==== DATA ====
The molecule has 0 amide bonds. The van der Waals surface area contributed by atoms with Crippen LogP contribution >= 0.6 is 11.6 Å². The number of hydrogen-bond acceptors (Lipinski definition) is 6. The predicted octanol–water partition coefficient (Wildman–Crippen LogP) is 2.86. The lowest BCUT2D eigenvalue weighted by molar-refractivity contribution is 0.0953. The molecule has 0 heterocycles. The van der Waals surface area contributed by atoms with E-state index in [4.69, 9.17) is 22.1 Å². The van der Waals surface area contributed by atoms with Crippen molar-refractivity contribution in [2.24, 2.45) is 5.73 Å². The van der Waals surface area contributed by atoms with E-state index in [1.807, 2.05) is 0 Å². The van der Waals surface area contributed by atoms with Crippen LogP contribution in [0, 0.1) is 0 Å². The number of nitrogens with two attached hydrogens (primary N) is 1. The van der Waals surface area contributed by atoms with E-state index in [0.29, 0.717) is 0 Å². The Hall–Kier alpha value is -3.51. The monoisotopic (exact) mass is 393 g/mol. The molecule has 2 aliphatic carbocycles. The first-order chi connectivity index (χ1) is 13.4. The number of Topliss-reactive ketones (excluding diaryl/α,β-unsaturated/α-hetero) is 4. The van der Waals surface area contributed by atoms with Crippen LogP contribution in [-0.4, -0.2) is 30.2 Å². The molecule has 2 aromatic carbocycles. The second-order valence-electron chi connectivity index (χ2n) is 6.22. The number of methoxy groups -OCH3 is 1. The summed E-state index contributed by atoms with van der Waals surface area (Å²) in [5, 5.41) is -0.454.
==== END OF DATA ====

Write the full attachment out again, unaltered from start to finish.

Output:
The molecule has 0 amide bonds. The van der Waals surface area contributed by atoms with Crippen LogP contribution >= 0.6 is 11.6 Å². The number of hydrogen-bond acceptors (Lipinski definition) is 6. The predicted octanol–water partition coefficient (Wildman–Crippen LogP) is 2.86. The lowest BCUT2D eigenvalue weighted by molar-refractivity contribution is 0.0953. The molecule has 0 heterocycles. The van der Waals surface area contributed by atoms with E-state index in [4.69, 9.17) is 22.1 Å². The van der Waals surface area contributed by atoms with Crippen molar-refractivity contribution in [2.24, 2.45) is 5.73 Å². The van der Waals surface area contributed by atoms with E-state index in [1.807, 2.05) is 0 Å². The van der Waals surface area contributed by atoms with Crippen LogP contribution in [0, 0.1) is 0 Å². The number of nitrogens with two attached hydrogens (primary N) is 1. The van der Waals surface area contributed by atoms with E-state index in [0.29, 0.717) is 0 Å². The Hall–Kier alpha value is -3.51. The monoisotopic (exact) mass is 393 g/mol. The molecule has 2 aliphatic carbocycles. The first-order chi connectivity index (χ1) is 13.4. The number of Topliss-reactive ketones (excluding diaryl/α,β-unsaturated/α-hetero) is 4. The van der Waals surface area contributed by atoms with Crippen LogP contribution in [-0.4, -0.2) is 30.2 Å². The molecule has 2 aromatic carbocycles. The second-order valence-electron chi connectivity index (χ2n) is 6.22. The number of methoxy groups -OCH3 is 1. The summed E-state index contributed by atoms with van der Waals surface area (Å²) in [5, 5.41) is -0.454.